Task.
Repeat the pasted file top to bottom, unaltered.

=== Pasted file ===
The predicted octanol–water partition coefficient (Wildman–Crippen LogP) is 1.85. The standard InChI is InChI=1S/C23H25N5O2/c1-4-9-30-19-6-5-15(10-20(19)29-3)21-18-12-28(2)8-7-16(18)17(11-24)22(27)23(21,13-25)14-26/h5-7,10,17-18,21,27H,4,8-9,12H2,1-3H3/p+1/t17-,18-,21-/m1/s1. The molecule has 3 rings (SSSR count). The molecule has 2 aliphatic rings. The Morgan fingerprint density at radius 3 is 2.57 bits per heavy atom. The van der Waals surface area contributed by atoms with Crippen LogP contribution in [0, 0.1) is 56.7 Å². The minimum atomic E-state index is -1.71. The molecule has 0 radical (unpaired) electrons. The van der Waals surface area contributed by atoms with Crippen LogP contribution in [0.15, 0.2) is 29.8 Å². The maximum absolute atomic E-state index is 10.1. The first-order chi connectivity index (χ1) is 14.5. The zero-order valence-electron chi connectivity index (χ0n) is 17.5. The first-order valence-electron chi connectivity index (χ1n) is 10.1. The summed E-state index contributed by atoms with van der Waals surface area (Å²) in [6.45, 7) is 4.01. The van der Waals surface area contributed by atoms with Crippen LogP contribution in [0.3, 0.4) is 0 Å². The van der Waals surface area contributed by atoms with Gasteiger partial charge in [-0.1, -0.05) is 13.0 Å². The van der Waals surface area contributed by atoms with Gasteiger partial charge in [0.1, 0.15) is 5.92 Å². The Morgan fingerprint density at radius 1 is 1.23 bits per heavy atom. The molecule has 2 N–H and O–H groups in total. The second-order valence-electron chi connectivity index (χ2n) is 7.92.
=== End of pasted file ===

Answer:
The predicted octanol–water partition coefficient (Wildman–Crippen LogP) is 1.85. The standard InChI is InChI=1S/C23H25N5O2/c1-4-9-30-19-6-5-15(10-20(19)29-3)21-18-12-28(2)8-7-16(18)17(11-24)22(27)23(21,13-25)14-26/h5-7,10,17-18,21,27H,4,8-9,12H2,1-3H3/p+1/t17-,18-,21-/m1/s1. The molecule has 3 rings (SSSR count). The molecule has 2 aliphatic rings. The Morgan fingerprint density at radius 3 is 2.57 bits per heavy atom. The van der Waals surface area contributed by atoms with Crippen LogP contribution in [0, 0.1) is 56.7 Å². The minimum atomic E-state index is -1.71. The molecule has 0 radical (unpaired) electrons. The van der Waals surface area contributed by atoms with Crippen LogP contribution in [0.15, 0.2) is 29.8 Å². The maximum absolute atomic E-state index is 10.1. The first-order chi connectivity index (χ1) is 14.5. The zero-order valence-electron chi connectivity index (χ0n) is 17.5. The first-order valence-electron chi connectivity index (χ1n) is 10.1. The summed E-state index contributed by atoms with van der Waals surface area (Å²) in [6.45, 7) is 4.01. The van der Waals surface area contributed by atoms with Crippen LogP contribution in [0.3, 0.4) is 0 Å². The van der Waals surface area contributed by atoms with Gasteiger partial charge in [-0.1, -0.05) is 13.0 Å². The van der Waals surface area contributed by atoms with Gasteiger partial charge in [0.1, 0.15) is 5.92 Å². The Morgan fingerprint density at radius 1 is 1.23 bits per heavy atom. The molecule has 2 N–H and O–H groups in total. The second-order valence-electron chi connectivity index (χ2n) is 7.92.